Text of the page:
Bates was born at the Queen Mary Nursing Home, Darley Abbey, Derby, England, on 17 February 1934, the eldest of three sons of Florence Mary (née Wheatcroft), a housewife and a Pianist, and Harold Arthur Bates, an insurance broker and a Cellist. They lived in Allestree, Derby, at the time of Bates' birth, but briefly moved to Mickleover before returning to Allestree.
Bates's stage debut was in 1955, in You and Your Wife, in Coventry. In 1956 he made his West End debut as Cliff in Look Back in Anger, a role he had originated at the Royal Court and which made him a star. He also played the role on television (for the ITV Playhouse) and on Broadway. In the late 1950s Bates appeared in several plays for television in Britain. In 1960 he appeared in The Entertainer opposite Laurence Olivier, his first film role. Bates worked for the Padded Wagon Moving Company in the early 1960s while acting at the Circle in the Square Theatre in New York City. Throughout the 1960s he starred in several major films including Whistle Down the Wind (1961), A Kind of Loving (1962), Zorba the Greek (1964), Philippe de Broca's King of Hearts (1966), Georgy Girl (1966), Far From the Madding Crowd (1967) and the Bernard Malamud film The Fixer (1968), which earned him an Academy Award nomination for Best Actor. In 1969 he starred in Women in Love.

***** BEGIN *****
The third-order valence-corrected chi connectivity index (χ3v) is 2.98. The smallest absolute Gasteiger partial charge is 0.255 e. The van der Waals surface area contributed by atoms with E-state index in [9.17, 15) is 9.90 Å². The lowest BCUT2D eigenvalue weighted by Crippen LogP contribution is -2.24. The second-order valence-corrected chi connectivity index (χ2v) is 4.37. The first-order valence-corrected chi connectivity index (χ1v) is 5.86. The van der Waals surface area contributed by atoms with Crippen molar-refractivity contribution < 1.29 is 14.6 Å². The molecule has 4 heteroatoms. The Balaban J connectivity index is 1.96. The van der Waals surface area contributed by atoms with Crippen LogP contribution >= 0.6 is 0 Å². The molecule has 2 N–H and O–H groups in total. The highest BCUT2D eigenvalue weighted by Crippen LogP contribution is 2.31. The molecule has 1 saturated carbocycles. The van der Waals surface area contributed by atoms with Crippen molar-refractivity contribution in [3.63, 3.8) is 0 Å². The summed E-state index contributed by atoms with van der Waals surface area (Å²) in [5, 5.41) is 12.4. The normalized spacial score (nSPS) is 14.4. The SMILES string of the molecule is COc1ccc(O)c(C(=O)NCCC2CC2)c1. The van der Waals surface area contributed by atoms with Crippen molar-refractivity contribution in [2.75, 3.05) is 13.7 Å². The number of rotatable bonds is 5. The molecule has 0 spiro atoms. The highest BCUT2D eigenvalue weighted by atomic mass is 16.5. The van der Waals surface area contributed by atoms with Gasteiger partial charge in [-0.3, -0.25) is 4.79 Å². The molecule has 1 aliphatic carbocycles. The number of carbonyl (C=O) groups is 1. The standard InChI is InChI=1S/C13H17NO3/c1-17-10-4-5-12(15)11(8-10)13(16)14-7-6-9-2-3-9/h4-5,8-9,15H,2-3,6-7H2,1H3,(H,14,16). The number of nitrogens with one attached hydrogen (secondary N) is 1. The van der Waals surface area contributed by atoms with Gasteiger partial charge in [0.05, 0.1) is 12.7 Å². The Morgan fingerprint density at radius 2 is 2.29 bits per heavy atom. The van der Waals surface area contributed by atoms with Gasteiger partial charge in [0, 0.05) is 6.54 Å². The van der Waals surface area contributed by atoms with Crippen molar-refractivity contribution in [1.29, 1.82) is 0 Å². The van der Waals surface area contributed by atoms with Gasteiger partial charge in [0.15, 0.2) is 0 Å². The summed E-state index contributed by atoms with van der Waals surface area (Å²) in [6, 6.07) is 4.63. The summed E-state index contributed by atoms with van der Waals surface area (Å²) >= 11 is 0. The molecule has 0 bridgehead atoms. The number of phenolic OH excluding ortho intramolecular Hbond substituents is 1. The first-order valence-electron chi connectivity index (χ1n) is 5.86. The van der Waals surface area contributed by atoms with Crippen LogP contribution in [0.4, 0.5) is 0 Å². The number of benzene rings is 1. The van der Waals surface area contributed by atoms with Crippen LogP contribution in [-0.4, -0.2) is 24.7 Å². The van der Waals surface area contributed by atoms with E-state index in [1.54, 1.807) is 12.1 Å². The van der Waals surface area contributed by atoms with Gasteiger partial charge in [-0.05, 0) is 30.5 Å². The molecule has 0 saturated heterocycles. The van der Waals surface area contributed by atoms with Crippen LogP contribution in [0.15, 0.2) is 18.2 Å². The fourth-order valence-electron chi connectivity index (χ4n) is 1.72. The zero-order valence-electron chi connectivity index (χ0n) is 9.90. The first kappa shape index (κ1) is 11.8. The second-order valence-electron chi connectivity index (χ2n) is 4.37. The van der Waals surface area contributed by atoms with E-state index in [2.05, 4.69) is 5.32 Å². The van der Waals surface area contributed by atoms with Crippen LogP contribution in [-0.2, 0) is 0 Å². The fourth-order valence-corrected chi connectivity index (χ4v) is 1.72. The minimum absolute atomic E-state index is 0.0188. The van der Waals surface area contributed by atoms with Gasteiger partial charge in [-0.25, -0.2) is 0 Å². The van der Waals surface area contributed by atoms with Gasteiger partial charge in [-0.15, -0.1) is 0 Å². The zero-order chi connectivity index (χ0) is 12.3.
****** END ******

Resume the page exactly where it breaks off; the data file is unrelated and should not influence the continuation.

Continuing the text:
He is also known for his performance with Anthony Quinn in Zorba the Greek, as well as his roles in King of Hearts, Georgy Girl, Far From the Madding Crowd and The Fixer, for which he received an Academy Award nomination for Best Actor. In 1969, he starred in the Ken Russell film Women in Love with Oliver Reed and Glenda Jackson.
Bates was married to Actress Victoria Ward from 1970 until her death in 1992, although they had separated many years earlier. They had twin sons, born in November 1970, the actors Benedick Bates and Tristan Bates. Tristan died following an asthma attack in Tokyo in 1990. Other sources report Tristan died of a heroin overdose in a public toilet.
Bates was handpicked by Director John Schlesinger (with whom he had previously worked on A Kind of Loving and Far From The Madding Crowd) to play the starring role of Dr. Daniel Hirsh in the film Sunday Bloody Sunday (1971). Bates was held up filming The Go-Between (1971) for Director Joseph Losey, and had also become a Father around that time, and so he had to refuse the role. (The part then went first to Ian Bannen, who balked at kissing and simulating sex with another man, and then to Peter Finch who earned an Academy Award nomination for the role.)
Around this time he appeared as Col. Vershinin in the National Theatre's film of Three Sisters, directed by and co-starring Laurence Olivier. He later worked with Olivier for television in the Laurence Olivier Presents version of Harold Pinter's The Collection (1976) and A Voyage Round My Father (1982).